Ahead of planned union strike, Sri Lanka imposes ban on strikes in key sectors

Authorities have attempted to shut down growing protests with repressive police action, which has already caused the death of a protester, and a ban on strikes

February 28, 2023 by Peoples Dispatch
Sri Lanka protest ban
(Photo: via News First)

A day ahead of a mass demonstration announced by unions in Sri Lanka to protest the unpopular tax hikes and increase in utility bills, President Ranil Wickremesinghe’s government has banned strikes in several key sectors.

On Tuesday, February 28, the government warned that groups defying the announcement will face strict consequences under emergency laws. The announcement is being viewed as an attempt to outlaw the planned trade union strike, which is being organized in the context of nation-wide protests.

The ban on all strikes also comes after 61-year-old Nimal Amarasiri of National People’s Power was declared dead after he was injured by police during the mass protests in Colombo on Sunday, February 26. Sunday’s protests were organized in opposition to the government’s decision to postpone local elections citing a lack of resources due to th economic crisis. The police resorted to the use of force to disperse them. At least 28 people were hospitalized in the police action.

Following the mass protests, Amnesty International issued a statement on February 27, condemning the actions taken by the Sri Lankan police. Harindrini Corea, the regional researcher for the Right to Protest at Amnesty International, stated: “It is worrying that even after months of widespread protests in the country, the Sri Lankan police needs to be constantly reminded of their duty to facilitate the right to freedom of peaceful assembly and exercise restraint in the use of force while policing assemblies. Their actions over the last several months have cost the lives of many peaceful protestors including another death today.”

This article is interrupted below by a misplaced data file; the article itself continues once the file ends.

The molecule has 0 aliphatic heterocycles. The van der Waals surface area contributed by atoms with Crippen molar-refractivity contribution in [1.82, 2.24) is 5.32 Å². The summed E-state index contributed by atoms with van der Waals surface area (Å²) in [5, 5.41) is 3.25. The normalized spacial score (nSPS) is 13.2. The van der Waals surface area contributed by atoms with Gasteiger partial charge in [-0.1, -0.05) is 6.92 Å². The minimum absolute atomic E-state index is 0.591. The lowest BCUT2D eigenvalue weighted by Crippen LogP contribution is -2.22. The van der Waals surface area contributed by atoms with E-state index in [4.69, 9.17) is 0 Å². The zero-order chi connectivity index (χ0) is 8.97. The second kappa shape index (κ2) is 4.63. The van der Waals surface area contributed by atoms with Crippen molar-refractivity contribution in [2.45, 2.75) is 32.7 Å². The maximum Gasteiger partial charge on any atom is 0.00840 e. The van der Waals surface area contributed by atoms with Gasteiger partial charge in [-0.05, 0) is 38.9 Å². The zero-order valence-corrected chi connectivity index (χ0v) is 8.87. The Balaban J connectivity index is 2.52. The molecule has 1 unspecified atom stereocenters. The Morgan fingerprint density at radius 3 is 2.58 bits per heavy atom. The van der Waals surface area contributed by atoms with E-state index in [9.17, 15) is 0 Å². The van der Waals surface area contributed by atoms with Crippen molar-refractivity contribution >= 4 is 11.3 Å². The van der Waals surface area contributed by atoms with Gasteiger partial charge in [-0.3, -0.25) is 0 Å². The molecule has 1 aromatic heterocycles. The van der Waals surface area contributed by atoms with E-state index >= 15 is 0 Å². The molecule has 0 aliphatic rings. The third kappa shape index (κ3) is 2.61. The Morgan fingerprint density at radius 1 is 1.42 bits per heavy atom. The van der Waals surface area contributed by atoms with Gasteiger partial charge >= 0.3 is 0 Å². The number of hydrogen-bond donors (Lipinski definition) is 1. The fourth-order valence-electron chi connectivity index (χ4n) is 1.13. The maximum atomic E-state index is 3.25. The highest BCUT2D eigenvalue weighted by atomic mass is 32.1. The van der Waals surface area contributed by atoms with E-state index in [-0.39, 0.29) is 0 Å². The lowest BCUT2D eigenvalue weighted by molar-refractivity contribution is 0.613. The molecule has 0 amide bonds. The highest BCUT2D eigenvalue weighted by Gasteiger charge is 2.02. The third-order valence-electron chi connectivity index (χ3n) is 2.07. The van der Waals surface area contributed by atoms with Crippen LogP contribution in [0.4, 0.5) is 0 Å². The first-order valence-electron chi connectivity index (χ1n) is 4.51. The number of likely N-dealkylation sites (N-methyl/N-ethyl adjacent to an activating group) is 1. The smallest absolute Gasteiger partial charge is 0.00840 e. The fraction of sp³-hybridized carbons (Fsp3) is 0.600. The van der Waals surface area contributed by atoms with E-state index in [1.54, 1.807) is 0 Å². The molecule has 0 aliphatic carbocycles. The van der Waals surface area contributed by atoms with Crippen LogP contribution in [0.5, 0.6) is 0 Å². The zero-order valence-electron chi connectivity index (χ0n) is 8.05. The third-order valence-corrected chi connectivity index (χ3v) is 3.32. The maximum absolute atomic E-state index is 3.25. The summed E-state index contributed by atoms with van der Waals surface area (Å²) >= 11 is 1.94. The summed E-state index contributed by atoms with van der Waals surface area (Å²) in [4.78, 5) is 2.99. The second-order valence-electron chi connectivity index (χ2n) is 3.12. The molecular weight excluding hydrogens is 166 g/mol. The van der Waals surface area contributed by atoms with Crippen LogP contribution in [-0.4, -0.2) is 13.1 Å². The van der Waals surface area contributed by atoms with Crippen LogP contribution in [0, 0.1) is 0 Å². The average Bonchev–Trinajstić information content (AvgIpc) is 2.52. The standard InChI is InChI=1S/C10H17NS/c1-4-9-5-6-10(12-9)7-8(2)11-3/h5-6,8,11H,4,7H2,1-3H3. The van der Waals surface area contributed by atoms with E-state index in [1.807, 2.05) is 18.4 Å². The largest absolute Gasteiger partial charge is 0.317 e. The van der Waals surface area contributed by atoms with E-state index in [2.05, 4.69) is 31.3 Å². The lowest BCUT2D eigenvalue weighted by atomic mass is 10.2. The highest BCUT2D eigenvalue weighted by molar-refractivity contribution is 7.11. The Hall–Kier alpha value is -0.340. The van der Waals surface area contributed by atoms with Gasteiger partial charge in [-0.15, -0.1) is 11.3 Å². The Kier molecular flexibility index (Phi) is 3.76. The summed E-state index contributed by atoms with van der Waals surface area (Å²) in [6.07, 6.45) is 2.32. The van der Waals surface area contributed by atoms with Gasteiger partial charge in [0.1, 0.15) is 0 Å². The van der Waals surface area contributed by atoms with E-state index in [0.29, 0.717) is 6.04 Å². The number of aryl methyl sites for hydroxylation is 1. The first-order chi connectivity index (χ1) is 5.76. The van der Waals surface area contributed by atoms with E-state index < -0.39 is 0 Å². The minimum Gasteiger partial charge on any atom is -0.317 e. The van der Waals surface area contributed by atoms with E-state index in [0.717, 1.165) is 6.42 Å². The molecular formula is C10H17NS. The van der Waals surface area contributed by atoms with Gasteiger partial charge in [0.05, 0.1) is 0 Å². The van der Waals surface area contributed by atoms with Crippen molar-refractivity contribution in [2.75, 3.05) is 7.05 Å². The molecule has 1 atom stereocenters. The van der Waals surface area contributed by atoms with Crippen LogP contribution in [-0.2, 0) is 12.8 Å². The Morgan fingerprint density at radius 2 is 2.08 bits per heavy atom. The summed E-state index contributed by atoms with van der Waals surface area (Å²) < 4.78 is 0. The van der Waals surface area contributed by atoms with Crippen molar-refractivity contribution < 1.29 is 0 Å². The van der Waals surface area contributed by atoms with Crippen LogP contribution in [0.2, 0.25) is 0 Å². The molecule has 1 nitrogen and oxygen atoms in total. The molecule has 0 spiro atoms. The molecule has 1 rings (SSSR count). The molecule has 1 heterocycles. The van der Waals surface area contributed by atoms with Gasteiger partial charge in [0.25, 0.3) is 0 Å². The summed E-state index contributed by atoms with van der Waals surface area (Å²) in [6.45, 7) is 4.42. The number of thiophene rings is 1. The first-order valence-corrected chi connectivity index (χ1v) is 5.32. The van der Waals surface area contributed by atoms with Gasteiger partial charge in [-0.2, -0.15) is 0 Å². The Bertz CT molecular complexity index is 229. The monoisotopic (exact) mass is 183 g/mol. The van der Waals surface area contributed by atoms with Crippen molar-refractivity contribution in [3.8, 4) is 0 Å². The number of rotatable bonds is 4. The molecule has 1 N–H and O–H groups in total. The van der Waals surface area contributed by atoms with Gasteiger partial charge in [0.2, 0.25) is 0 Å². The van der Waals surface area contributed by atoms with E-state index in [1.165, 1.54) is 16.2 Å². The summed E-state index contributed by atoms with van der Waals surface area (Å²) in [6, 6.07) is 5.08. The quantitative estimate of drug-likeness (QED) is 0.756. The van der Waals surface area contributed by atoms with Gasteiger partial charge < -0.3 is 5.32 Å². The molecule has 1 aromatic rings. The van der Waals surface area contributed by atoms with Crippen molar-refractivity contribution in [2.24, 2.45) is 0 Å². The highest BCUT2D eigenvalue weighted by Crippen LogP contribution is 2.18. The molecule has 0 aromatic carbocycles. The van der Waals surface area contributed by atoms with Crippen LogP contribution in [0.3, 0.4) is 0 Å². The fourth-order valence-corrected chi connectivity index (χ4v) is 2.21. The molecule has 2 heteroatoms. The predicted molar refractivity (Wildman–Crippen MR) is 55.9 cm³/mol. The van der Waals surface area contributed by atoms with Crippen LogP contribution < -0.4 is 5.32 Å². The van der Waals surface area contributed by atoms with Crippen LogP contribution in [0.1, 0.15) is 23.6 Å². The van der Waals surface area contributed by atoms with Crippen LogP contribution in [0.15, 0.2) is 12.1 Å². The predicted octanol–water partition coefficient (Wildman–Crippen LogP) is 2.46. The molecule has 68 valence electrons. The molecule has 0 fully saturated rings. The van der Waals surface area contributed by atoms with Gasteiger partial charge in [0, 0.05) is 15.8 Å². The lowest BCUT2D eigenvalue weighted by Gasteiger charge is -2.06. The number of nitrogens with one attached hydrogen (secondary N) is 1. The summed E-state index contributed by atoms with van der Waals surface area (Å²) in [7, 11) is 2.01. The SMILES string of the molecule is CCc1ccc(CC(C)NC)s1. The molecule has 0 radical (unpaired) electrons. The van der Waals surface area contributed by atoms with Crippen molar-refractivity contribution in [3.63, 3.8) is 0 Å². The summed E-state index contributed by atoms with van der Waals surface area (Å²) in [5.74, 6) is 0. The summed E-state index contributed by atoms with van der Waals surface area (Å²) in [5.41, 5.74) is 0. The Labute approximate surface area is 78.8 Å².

Sri Lanka is in the midst of its worst-ever economic crisis, triggered by a failure to repay its foreign debts. It is currently facing shortages of food, fuel, cooking gas, and medicine. The Sri Lankan economy has seen an acute shortage of foreign currency, almost no liquidity, and hyperinflation through the year. 

The national currency lost over 60% of its value in 2022 after the central bank printed billions of Sri Lankan rupees to finance government revenue, which resulted in inflation soaring to a record 73% in September—forcing millions of people to skip meals to make ends meet. 

Under the presidency of Ranil Wickremesinghe, who was appointed in July 2022, a rescue package of USD 2.9 billion from the International Monetary Fund (IMF) remains in the pipeline, which is to be finalized after Sri Lankan creditors give assurances on debt restructuring.